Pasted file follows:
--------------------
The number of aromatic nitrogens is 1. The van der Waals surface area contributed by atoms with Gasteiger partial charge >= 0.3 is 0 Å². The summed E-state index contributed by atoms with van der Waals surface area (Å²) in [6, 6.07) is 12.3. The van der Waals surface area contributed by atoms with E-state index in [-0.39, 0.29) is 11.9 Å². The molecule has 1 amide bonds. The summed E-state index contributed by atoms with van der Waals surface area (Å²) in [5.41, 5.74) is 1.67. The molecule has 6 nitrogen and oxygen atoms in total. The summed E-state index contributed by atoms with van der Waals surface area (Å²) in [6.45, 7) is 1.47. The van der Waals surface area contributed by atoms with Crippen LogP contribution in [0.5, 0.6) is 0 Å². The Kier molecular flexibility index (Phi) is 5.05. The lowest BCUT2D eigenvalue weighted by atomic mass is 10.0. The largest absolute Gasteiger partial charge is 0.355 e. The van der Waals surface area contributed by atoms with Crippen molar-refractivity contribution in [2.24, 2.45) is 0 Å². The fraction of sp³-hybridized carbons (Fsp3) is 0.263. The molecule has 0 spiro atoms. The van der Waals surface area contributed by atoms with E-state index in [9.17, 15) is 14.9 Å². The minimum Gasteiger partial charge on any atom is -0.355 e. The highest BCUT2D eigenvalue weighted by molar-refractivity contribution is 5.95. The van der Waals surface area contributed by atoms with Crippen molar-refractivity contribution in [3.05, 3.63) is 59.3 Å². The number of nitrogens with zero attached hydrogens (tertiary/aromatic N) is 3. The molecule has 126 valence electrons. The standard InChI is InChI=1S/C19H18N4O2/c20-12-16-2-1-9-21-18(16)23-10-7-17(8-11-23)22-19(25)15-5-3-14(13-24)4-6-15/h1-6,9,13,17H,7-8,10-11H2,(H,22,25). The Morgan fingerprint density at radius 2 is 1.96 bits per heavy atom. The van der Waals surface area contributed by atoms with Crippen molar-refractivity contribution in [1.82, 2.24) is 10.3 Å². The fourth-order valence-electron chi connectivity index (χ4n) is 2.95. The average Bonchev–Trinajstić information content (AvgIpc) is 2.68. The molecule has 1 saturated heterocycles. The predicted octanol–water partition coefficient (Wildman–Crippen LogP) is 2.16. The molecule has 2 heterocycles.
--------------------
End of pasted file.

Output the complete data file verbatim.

The number of aromatic nitrogens is 1. The van der Waals surface area contributed by atoms with Gasteiger partial charge >= 0.3 is 0 Å². The summed E-state index contributed by atoms with van der Waals surface area (Å²) in [6, 6.07) is 12.3. The van der Waals surface area contributed by atoms with E-state index in [-0.39, 0.29) is 11.9 Å². The molecule has 1 amide bonds. The summed E-state index contributed by atoms with van der Waals surface area (Å²) in [5.41, 5.74) is 1.67. The molecule has 6 nitrogen and oxygen atoms in total. The summed E-state index contributed by atoms with van der Waals surface area (Å²) in [6.45, 7) is 1.47. The van der Waals surface area contributed by atoms with Crippen LogP contribution in [0.5, 0.6) is 0 Å². The Kier molecular flexibility index (Phi) is 5.05. The lowest BCUT2D eigenvalue weighted by atomic mass is 10.0. The largest absolute Gasteiger partial charge is 0.355 e. The van der Waals surface area contributed by atoms with Crippen molar-refractivity contribution in [2.24, 2.45) is 0 Å². The fraction of sp³-hybridized carbons (Fsp3) is 0.263. The molecule has 0 spiro atoms. The van der Waals surface area contributed by atoms with E-state index in [9.17, 15) is 14.9 Å². The minimum Gasteiger partial charge on any atom is -0.355 e. The highest BCUT2D eigenvalue weighted by molar-refractivity contribution is 5.95. The van der Waals surface area contributed by atoms with Crippen molar-refractivity contribution in [3.05, 3.63) is 59.3 Å². The number of nitrogens with zero attached hydrogens (tertiary/aromatic N) is 3. The molecule has 126 valence electrons. The standard InChI is InChI=1S/C19H18N4O2/c20-12-16-2-1-9-21-18(16)23-10-7-17(8-11-23)22-19(25)15-5-3-14(13-24)4-6-15/h1-6,9,13,17H,7-8,10-11H2,(H,22,25). The Morgan fingerprint density at radius 2 is 1.96 bits per heavy atom. The van der Waals surface area contributed by atoms with Crippen molar-refractivity contribution in [1.82, 2.24) is 10.3 Å². The fourth-order valence-electron chi connectivity index (χ4n) is 2.95. The average Bonchev–Trinajstić information content (AvgIpc) is 2.68. The molecule has 1 saturated heterocycles. The predicted octanol–water partition coefficient (Wildman–Crippen LogP) is 2.16. The molecule has 2 heterocycles.